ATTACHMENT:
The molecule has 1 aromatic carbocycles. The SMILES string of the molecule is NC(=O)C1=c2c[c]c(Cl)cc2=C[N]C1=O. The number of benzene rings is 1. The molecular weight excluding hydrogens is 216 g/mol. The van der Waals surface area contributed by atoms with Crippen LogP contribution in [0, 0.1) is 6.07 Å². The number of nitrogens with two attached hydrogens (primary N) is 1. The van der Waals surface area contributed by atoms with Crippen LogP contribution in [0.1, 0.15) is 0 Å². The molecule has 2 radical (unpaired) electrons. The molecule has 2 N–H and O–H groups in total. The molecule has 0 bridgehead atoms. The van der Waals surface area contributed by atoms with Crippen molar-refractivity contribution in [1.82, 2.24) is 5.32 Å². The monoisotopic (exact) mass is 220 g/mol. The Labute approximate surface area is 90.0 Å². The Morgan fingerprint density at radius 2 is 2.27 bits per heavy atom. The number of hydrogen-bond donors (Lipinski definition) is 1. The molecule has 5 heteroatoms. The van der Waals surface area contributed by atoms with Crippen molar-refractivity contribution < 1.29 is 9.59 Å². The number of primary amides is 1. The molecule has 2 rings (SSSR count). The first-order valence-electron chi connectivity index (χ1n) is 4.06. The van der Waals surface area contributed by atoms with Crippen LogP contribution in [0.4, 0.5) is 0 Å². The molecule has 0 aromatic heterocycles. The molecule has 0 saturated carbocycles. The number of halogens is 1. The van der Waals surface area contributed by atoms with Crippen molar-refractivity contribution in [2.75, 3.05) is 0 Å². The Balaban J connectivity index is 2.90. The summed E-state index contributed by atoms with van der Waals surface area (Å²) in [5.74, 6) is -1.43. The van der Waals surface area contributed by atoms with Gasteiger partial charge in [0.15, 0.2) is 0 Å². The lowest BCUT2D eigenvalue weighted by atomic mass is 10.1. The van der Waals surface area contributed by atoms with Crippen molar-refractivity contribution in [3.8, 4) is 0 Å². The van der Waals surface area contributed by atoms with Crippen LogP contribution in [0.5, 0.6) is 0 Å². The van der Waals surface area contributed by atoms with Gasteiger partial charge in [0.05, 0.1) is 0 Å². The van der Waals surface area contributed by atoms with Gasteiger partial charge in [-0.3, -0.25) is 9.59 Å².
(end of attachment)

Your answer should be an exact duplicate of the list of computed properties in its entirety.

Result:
The molecule has 1 aromatic carbocycles. The SMILES string of the molecule is NC(=O)C1=c2c[c]c(Cl)cc2=C[N]C1=O. The number of benzene rings is 1. The molecular weight excluding hydrogens is 216 g/mol. The van der Waals surface area contributed by atoms with Crippen LogP contribution in [0, 0.1) is 6.07 Å². The number of nitrogens with two attached hydrogens (primary N) is 1. The van der Waals surface area contributed by atoms with Crippen LogP contribution in [0.1, 0.15) is 0 Å². The molecule has 2 radical (unpaired) electrons. The molecule has 2 N–H and O–H groups in total. The molecule has 0 bridgehead atoms. The van der Waals surface area contributed by atoms with Crippen molar-refractivity contribution in [1.82, 2.24) is 5.32 Å². The monoisotopic (exact) mass is 220 g/mol. The Labute approximate surface area is 90.0 Å². The Morgan fingerprint density at radius 2 is 2.27 bits per heavy atom. The number of hydrogen-bond donors (Lipinski definition) is 1. The molecule has 5 heteroatoms. The van der Waals surface area contributed by atoms with Crippen molar-refractivity contribution < 1.29 is 9.59 Å². The number of primary amides is 1. The molecule has 2 rings (SSSR count). The first-order valence-electron chi connectivity index (χ1n) is 4.06. The van der Waals surface area contributed by atoms with Crippen LogP contribution in [0.4, 0.5) is 0 Å². The molecule has 0 aromatic heterocycles. The molecule has 0 saturated carbocycles. The number of halogens is 1. The van der Waals surface area contributed by atoms with Crippen molar-refractivity contribution in [2.75, 3.05) is 0 Å². The Balaban J connectivity index is 2.90. The summed E-state index contributed by atoms with van der Waals surface area (Å²) in [5.74, 6) is -1.43. The van der Waals surface area contributed by atoms with Gasteiger partial charge in [0.15, 0.2) is 0 Å². The lowest BCUT2D eigenvalue weighted by atomic mass is 10.1. The van der Waals surface area contributed by atoms with Crippen molar-refractivity contribution in [3.8, 4) is 0 Å². The van der Waals surface area contributed by atoms with Crippen LogP contribution in [0.5, 0.6) is 0 Å². The van der Waals surface area contributed by atoms with Gasteiger partial charge in [0.05, 0.1) is 0 Å². The van der Waals surface area contributed by atoms with Gasteiger partial charge in [-0.3, -0.25) is 9.59 Å².